The U.S. Fish and Wildlife Service has expressed skepticism of the Forest Service’s propose. Last fall, the top official charged with spotted owl recovery wrote to the Forest Service stating that the Westside Project should be “minimized” where owls remain after fire because large, dead trees will “greatly improve” the quality of forest habitat as it naturally recovers over time.

The Service continued, “In general, most scientists agree that salvage logging does not contribute positively to the ecological recovery of naturally disturbed forests,” Henson wrote. “It is important for (land managers) to seek ways to implement important fuel reduction work without over-utilizing salvage logging that can adversely affect the restoration of natural conditions.”

It’s not too late to stop the Westside Project. We encourage the Klamath National Forest to withdraw its proposal.


Brief Update on Northwest Forest Plan Revisions

Thursday, February 25th, 2016

What is one of the largest environmental issues that few people are talking about? The updates to the Northwest Forest Plan, the landscape level plan that impacts national public lands within the range of the northern spotted owl. EPIC is keyed in on the forthcoming Plan revisions and we are here to share the details. You can read about our previous updates here.

Forest Plan Revision Process


We are at the very beginning stages of the Northwest Forest Plan revision.

The Forest Service is in the midst of its “Science Synthesis,” a review of the major science that discusses some of the key issues to be addressed in the upcoming Northwest Forest Plan revisions—issues like whether to let certain wildfires burn, whether our system of aquatic buffers is sufficient to support clean water, and how to plan for habitat corridors.

The Science Synthesis began with a collection of available science. EPIC, in collaboration with our sister environmental groups across the West Coast, submitted substantial science to the Forest Service for their consideration. This science will, in theory, be addressed in the Science Synthesis and will be considered in future plan revisions.

The Science Synthesis will be used by individual national forests to “assess” the current and possible conditions within each forest. After the assessment is completed, the Forest Service will develop proposed plan revisions—hopefully with significant public input.

EPIC will continue to monitor the Northwest Forest Plan revisions and provide you with updates. For more information about the Science Synthesis, please visit:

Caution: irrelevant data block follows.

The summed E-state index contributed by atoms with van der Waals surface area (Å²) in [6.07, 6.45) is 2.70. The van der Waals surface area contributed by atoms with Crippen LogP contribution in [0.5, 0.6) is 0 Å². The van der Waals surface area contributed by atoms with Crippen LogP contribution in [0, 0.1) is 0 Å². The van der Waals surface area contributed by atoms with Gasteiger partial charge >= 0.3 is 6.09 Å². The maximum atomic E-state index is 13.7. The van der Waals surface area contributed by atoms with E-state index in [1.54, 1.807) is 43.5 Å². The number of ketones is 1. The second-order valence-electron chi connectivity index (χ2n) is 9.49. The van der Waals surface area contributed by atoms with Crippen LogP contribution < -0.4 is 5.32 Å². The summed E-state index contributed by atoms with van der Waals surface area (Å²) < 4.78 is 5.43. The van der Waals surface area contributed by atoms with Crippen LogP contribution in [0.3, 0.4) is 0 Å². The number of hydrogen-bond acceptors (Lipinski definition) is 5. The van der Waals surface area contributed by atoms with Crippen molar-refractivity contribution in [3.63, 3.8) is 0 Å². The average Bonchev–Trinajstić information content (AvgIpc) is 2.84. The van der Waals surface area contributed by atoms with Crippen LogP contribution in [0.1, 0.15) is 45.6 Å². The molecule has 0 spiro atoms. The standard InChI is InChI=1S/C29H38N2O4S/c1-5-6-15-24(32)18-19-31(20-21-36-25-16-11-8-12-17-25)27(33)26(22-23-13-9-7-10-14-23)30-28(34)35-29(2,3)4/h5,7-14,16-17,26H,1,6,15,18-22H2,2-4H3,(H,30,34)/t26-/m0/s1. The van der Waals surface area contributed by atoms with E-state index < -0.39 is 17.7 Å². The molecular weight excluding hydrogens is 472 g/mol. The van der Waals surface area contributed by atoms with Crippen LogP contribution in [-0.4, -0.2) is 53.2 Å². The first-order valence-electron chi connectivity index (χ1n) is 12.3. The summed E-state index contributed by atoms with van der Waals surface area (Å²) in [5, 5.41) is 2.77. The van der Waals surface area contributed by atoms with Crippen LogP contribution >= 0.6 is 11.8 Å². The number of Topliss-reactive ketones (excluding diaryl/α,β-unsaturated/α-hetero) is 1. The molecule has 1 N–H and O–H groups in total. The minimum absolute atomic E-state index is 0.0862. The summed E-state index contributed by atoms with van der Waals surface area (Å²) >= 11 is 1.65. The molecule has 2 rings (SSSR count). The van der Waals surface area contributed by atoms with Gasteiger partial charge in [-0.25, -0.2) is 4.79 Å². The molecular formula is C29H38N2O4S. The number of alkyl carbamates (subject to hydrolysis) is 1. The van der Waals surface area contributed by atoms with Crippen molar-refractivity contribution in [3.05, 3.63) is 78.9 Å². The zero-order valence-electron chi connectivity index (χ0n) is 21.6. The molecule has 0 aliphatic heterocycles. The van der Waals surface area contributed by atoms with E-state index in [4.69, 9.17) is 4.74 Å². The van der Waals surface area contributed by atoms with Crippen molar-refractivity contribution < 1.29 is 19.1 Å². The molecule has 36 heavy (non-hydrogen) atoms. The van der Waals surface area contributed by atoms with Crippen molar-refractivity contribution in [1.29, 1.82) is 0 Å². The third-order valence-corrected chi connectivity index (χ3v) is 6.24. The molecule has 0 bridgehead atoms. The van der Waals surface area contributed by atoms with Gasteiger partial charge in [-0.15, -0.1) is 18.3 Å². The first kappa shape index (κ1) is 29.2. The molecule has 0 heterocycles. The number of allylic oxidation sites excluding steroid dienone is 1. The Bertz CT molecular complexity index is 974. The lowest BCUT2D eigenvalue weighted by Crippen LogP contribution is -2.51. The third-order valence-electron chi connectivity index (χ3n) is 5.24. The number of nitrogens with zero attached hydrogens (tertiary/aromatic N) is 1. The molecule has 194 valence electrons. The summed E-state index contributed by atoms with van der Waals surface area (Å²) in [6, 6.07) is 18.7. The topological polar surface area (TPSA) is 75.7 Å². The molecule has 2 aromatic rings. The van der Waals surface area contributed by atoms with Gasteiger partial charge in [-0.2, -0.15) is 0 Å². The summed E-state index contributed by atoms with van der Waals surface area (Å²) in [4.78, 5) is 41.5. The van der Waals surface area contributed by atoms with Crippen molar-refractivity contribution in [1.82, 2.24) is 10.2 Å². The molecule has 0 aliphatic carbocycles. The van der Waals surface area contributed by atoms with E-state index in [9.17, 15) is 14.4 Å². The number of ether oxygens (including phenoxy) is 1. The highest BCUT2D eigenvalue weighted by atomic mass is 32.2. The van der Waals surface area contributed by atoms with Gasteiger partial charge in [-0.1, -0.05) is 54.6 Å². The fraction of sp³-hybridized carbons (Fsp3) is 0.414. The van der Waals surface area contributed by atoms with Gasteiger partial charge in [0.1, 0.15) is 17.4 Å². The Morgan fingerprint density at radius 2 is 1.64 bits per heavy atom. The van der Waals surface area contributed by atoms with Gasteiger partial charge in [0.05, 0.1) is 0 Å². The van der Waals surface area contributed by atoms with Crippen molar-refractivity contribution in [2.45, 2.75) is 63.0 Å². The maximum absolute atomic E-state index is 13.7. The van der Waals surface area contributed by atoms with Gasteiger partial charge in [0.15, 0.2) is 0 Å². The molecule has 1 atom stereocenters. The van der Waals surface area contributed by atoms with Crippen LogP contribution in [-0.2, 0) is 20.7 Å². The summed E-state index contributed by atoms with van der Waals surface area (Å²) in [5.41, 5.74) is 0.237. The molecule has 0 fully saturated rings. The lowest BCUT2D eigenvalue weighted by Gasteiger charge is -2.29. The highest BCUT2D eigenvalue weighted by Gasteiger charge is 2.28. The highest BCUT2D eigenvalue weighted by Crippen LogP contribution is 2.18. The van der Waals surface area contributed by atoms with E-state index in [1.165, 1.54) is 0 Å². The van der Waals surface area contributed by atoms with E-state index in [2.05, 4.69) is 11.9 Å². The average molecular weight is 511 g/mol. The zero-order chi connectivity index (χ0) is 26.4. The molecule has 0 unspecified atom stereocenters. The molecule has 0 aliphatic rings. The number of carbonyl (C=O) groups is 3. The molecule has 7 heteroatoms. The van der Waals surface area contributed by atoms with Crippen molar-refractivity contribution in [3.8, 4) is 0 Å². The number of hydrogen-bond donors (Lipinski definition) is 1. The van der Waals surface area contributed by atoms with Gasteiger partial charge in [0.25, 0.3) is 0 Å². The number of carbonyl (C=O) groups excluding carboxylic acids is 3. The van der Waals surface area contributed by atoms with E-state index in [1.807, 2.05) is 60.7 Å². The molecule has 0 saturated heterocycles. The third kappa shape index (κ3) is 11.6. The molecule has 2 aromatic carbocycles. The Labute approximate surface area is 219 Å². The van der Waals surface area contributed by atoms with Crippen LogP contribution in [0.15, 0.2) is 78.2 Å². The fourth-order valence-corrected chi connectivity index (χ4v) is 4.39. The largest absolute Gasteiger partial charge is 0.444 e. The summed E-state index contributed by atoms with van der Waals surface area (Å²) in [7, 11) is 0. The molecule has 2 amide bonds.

Action Alert to Protect Wolves in California

Thursday, February 11th, 2016
California Wolf Pups 1-jpg

Shasta Wolf Pack August 2015. Courtesy CDFW

Action Alert: The California Fish and Game Commission is accepting comments on the Draft Conservation Plan for Gray Wolves in California and they need to hear your voice. The two part document includes goals, strategies and phases for wolf management as their populations within the state begin to grow. The gray wolf is one of the most iconic species in the American West, where they lived for thousands of years before they were driven to extinction as the land was settled, and now we finally have the opportunity to allow them to return to their former habitat and restore the natural order of the land as an apex predator.

It is important to remember the brutal past wolves have survived, and it is essential that mechanisms are put in place to ensure their populations are allowed to increase until they are proven to have well-established viable populations within the state. EPIC is concerned that the inclusion of the phases contained within the wolf plan could lead to premature delisting or lethal management when only a hand full of breeding pairs are detected within the state, and before the gray wolf populations have had a chance to become stable.

The overall tone of the document seems to treat wolves as a burden characterizing their return to the state as a challenge, instead of celebrating this opportunity for wolf recovery.

Currently, it is not legal under the Federal Endangered Species Act or the California Endangered Species Act to kill wolves. The Draft Plan prematurely outlines a blueprint for delisting gray wolves, without sufficient information identifying what a “conserved” condition for gray wolves means in California.

Click here to ask the California Department of Fish and Wildlife to ensure that the Conservation Plan for Gray Wolves extends full protections for wolves in California.

California’s Humboldt Martens Gain Candidate List Protection Under CA Endangered Species Act

Thursday, February 11th, 2016